Reply To: Transition From High School To College

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vceross
Participant

My son was diagnosed in middle school, and is now in his senior year of college. He had an uneven record in high school but managed to get into a good school. He has an uneven record in college, as well. School isn’t very hospitable to people with ADD/ADHD; it’s full of deadlines and often relatively trivial work, and professors, like teachers, aren’t very sympathetic to the challenges of those with ADD/ADHD. My son generally did better in school on meds; it most definitely helped him focus. However last year he decided he didn’t want to take them any more. His grades plummeted; he forgot to turn in homework and often skipped classes. He barely scraped by but he did make it and it looks as if he will graduate on time. People with ADD/ADHD have to find strategies for surviving the chaos that college represents. I am a professor myself and often work with students who have been diagnosed with ADD/ADHD: these students stand out because they are so forgetful–and sometimes quite stubborn–and at college there’s no one to remind them or keep them on track. Without medication, there are very few tools to overcome the challenges of ADD/ADHD since, from what I’ve seen, the biggest problems are short term memory loss, anxiety, and executive function issues, which make for a strong challenge in an unstructured environment that changes throughout the semester and then changes massively semester by semester.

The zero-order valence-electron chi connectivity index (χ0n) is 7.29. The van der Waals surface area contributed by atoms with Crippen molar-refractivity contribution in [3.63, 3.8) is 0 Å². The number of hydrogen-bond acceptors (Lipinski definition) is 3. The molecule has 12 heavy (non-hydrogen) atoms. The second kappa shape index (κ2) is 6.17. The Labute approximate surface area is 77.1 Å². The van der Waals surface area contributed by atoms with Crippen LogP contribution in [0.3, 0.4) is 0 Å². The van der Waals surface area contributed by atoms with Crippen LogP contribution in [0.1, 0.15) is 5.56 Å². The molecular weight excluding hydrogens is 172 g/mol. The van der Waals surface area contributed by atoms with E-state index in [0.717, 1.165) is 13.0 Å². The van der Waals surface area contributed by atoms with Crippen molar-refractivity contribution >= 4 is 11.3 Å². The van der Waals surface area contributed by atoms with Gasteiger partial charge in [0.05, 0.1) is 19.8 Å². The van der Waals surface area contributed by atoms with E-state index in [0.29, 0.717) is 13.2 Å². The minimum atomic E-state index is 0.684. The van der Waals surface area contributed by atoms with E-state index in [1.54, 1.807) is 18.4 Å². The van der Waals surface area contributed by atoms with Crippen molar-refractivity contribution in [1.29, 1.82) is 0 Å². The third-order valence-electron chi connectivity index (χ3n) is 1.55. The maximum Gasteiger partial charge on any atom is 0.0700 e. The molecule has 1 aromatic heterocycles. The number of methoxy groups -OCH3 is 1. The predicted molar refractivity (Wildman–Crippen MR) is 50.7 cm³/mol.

That said, students with ADD/ADHD in my experience (including my son) are exceedingly quick learners and creative thinkers, so if they can find ways to cope with the many organizing demands, and if they take classes that truly interest them, they can succeed. I think they need to keep their expectations modest in school, however, until schools figure out how to address their particular challenges and gifts. My goal with my son is to support him and fight against my own worry and desire to see him do well academically. I am confident that once he gets through the unique barriers of school life, and can settle into the greater predictability of a job, he will do okay (as long as the content of the job itself isn’t boring).

  • This reply was modified 3 years, 2 months ago by vceross.